Spring 2022 Select Course Offerings

Check out what we're offering in spring 2022!  Below is a selection of new and popular courses open to undergraduate and graduate students.  To view the full list of courses we're offering, follow these instructions using NTRN as your search term.  Not sure when you can register?  Click here to find out.

NTRN 200H. Case Cooks: Healthy Lifestyles

Credits: 1

Instructors: Suzi Hinck, MS, RDN, LD and Gretchen Spetz, MS, RD, LD

Meeting time/delivery mode: Asynchronous online

Prerequisites: none

Course description: Studies say that those who frequently cook meals at home eat healthier, consume fewer calories and are happier than those who eat out. Isn't it time you learn to cook? Join your classmates for a fun, edible education. This half-semester class focuses on healthy, simple, budget friendly cooking skills to increase your confidence in the kitchen. Course is geared towards the beginner skill level. Weekly cooking topics include, Treasures from the earth, Keep it simple & Make it quick, Protein power, Grocery game plans & Mastering Student Meals, Make it lighter. Note: Please email instructor before registering if you have food allergies.

Student testimonial: "Case Cooks was a fantastic class to take! As a Nursing major, I was glad to be able to take a course outside of my usual department though it was still very much applicable to my major and especially, my life! This course didn't add any extra burden to my coursework either, if anything it was a course I always looked forward to. If you are interested in learning about better, more efficient ways to prepare food to fit in with your busy schedule and some fun and easy recipe ideas this class is definitely for you." 

NTRN 300. Healthy Lifestyles as Preventive Medicine

Credits: 3

Instructor: Abigail Opher, MS, RD, LD

Meeting time/delivery mode: TuTh 5:45-7:00 p.m. in-person

Prerequisites: none

Course description: Decades of research have shown that a healthy lifestyle will significantly reduce the risk of chronic disease, improve health and quality of life. Because of this research, support has emerged that healthy lifestyles are in fact the "best preventive medicine". This course will focus on learning the key components of these healthy lifestyle principles and developing the skills necessary to practice and advocate a healthy lifestyle. It is designed for any student interested in learning how to practice and promote healthy lifestyles, but it is particularly helpful for all pre-health, public health, and nutrition majors. *A unique feature of this course is the opportunity for enrolled students, (who are interested), to pair with advanced nutrition students throughout the semester for `healthy eating' guidance. Enrolled students will have healthy eating coaches!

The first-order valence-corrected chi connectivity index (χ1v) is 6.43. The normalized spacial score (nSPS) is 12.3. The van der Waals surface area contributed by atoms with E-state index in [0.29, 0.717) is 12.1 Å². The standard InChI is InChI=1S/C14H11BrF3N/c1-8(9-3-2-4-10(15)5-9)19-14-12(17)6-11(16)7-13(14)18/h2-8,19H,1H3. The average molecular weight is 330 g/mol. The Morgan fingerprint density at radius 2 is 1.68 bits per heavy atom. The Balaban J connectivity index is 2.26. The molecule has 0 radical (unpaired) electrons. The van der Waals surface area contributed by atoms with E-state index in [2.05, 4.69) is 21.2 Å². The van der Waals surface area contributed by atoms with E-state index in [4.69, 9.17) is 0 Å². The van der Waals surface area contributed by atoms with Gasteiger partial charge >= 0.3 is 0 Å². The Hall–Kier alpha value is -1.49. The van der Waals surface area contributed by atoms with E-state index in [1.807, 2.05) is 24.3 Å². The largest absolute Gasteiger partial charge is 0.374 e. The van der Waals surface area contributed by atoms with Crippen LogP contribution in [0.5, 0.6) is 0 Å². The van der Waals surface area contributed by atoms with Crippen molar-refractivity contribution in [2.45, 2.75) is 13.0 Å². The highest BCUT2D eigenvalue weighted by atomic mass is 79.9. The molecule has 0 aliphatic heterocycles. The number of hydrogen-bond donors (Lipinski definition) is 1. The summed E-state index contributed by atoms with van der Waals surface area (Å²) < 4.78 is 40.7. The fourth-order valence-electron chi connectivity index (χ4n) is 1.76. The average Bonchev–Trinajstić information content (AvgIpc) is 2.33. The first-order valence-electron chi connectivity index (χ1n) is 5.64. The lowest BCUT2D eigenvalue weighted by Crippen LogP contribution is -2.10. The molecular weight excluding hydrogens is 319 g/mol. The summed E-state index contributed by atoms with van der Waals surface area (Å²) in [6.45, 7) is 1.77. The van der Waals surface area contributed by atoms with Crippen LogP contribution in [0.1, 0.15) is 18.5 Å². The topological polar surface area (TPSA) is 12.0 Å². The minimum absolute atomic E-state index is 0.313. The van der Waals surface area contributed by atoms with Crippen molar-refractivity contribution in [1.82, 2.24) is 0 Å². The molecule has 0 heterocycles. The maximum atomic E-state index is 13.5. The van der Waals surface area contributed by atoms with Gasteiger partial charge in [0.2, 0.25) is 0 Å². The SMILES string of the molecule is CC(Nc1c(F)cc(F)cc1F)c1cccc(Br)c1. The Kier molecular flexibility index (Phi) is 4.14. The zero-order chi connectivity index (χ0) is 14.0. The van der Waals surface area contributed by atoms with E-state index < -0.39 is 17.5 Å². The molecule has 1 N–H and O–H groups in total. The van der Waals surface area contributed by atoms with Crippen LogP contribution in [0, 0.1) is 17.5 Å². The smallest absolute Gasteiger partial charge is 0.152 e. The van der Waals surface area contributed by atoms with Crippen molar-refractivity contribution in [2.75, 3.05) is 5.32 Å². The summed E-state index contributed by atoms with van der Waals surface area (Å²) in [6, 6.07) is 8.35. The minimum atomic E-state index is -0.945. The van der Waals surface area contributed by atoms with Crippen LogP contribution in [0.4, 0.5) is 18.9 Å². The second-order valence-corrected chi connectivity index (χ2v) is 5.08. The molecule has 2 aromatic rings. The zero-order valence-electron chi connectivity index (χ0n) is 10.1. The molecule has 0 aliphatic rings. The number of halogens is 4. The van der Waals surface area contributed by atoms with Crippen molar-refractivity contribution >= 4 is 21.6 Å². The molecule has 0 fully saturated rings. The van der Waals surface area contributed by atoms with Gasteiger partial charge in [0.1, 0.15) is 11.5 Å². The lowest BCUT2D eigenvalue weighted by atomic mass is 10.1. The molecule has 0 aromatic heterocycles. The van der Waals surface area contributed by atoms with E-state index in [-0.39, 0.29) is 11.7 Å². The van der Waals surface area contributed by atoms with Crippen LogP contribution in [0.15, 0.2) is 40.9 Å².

Student testimonial: "Relevant to all aspects of student life, the material taught in NTRN 300 encourages students to take care of themselves and learn tangible ways to prevent future disease and illness. During the pandemic I found myself not prioritizing my physical and mental health, and when I saw this course I knew I could benefit a lot. From switching up my physical activity to increasing mindfulness, I’ve already applied some of the many skills I’ve learned and believe all students can benefit from the course. Professor Opher does a fantastic job lecturing and creates a positive learning environment where students can grow and learn more not only about health-promoting activities, but themselves as well." 

NTRN 310. Understanding Plant-Based Diets in Health and Disease

*New for Spring 2022*

Credits: 3

Instructor: Lindsay Malone, MS, RD, LD

Meeting time/delivery mode: TuTh 11:30 a.m.-12:45 p.m. in-person

Prerequisites: none

Course description: Decades of research have shown that a healthy lifestyle will significantly reduce the risk of chronic disease, improve health and quality of life. Because of this research, support has emerged that healthy lifestyles are in fact the "best preventive medicine". This course will focus on learning the key components of these healthy lifestyle principles and developing the skills necessary to practice and advocate a healthy lifestyle. It is designed for any student interested in learning how to practice and promote healthy lifestyles, but it is particularly helpful for all pre-health, public health, and nutrition majors. *A unique feature of this course is the opportunity for enrolled students, (who are interested), to pair with advanced nutrition students throughout the semester for `healthy eating' guidance. Enrolled students will have healthy eating coaches!